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Santa Claus may find reindeer helpful, but others find them downright tasty.
"Rudolph the Red-Nosed Reindeer, made a very tasty pâté ..." That's far from the traditional version of the song, but the prospect of turning Dasher or Dancer into a snack had animal-rights activists in the U.K. seeing red. The group Vegetarians International Voice for Animals launched a campaign against upscale department store Harvey Nichols for selling cans of reindeer pâté.
VIVA's website urges supporters to "politely complain" to the store, claiming that the process of harvesting the venison is traumatic to the animals. Admittedly, the packaging of the pâté seems designed to tweak delicate sensibilities, claiming the product is a "farm-raised relative of Rudolph" and "an indulgent Christmas treat." The pâté includes cognac and spices as well as its signature ingredients, ground meat and fat.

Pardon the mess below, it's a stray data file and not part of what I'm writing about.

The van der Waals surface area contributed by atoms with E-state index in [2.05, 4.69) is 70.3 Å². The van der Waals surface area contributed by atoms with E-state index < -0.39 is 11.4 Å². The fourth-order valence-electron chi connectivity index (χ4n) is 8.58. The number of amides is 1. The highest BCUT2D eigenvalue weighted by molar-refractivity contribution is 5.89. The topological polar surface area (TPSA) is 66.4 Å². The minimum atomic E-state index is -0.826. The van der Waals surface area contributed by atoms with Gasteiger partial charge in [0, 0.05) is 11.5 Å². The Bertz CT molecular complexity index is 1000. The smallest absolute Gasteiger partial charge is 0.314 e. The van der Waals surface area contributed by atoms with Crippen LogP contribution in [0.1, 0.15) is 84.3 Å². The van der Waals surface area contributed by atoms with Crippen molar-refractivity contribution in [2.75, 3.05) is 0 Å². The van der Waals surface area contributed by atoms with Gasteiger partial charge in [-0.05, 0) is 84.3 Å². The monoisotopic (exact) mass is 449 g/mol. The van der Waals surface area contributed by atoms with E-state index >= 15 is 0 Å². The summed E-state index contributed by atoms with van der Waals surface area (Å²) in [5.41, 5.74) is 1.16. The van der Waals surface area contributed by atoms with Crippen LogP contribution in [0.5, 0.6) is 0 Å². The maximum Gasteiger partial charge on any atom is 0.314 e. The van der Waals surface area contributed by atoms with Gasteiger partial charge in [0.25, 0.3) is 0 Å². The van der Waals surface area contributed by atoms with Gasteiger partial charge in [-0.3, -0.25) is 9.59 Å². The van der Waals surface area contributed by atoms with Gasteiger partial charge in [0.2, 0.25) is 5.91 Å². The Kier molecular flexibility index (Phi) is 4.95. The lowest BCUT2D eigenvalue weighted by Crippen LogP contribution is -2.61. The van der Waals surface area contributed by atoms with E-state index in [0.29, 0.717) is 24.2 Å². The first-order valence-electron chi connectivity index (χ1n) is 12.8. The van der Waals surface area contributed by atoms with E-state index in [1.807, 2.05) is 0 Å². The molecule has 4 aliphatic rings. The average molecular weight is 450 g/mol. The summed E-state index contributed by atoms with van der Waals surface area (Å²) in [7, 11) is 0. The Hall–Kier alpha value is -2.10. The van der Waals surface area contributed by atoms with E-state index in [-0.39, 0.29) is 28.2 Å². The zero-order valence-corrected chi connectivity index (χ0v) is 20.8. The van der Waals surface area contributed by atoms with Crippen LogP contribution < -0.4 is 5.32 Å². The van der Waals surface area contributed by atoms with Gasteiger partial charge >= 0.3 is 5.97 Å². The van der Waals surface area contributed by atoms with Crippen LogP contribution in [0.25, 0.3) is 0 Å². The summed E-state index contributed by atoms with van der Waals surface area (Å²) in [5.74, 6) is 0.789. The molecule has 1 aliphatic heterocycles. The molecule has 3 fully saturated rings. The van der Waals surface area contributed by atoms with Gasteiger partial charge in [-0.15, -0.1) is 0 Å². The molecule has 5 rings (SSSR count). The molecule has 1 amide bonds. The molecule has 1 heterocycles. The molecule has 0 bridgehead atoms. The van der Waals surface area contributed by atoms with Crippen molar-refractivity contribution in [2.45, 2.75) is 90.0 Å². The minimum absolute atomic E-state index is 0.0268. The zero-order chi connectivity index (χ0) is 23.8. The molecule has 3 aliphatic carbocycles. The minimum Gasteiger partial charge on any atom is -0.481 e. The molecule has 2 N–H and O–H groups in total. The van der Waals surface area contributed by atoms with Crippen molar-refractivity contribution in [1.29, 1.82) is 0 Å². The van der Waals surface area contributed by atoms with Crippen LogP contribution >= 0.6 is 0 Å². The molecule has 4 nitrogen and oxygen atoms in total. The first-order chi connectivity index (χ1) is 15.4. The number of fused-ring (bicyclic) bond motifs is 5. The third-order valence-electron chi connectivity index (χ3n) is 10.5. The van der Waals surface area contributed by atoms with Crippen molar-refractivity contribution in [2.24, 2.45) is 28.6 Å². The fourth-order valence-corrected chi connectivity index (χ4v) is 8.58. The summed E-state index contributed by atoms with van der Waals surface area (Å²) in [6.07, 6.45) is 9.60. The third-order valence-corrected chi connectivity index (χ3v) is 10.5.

In a statement, the retailer defended the its choice to stock reindeer pâté, saying, "reindeer is growing in popularity in the U.K. … The reindeer we stock is farmed in Sweden and complies to EU legislation."
At £15 for 190 grams (around $23 for 6.7 ounces), it's a pricey snack. Even so, adventurous eaters are probably out of luck; it's listed as unavailable on Amazon.com and on the website of manufacturer Edible. It's also no longer available at Harvey Nichols stores or online — not because the retailer yanked it from its inventory at activists' request, according to a spokeswoman, but because the publicity led to a spike in sales.
"[O]ur online stock has sold out due to the publicity and demand we've received," spokeswoman Constance Cooper said via email. "It's a seasonal product and stocks are limited so we will not be restocking prior to Christmas." Until next year, foodies with a taste for the wild side will have to content themselves with Harvey Nichols' other edible oddities like green curry crickets or toasted ants.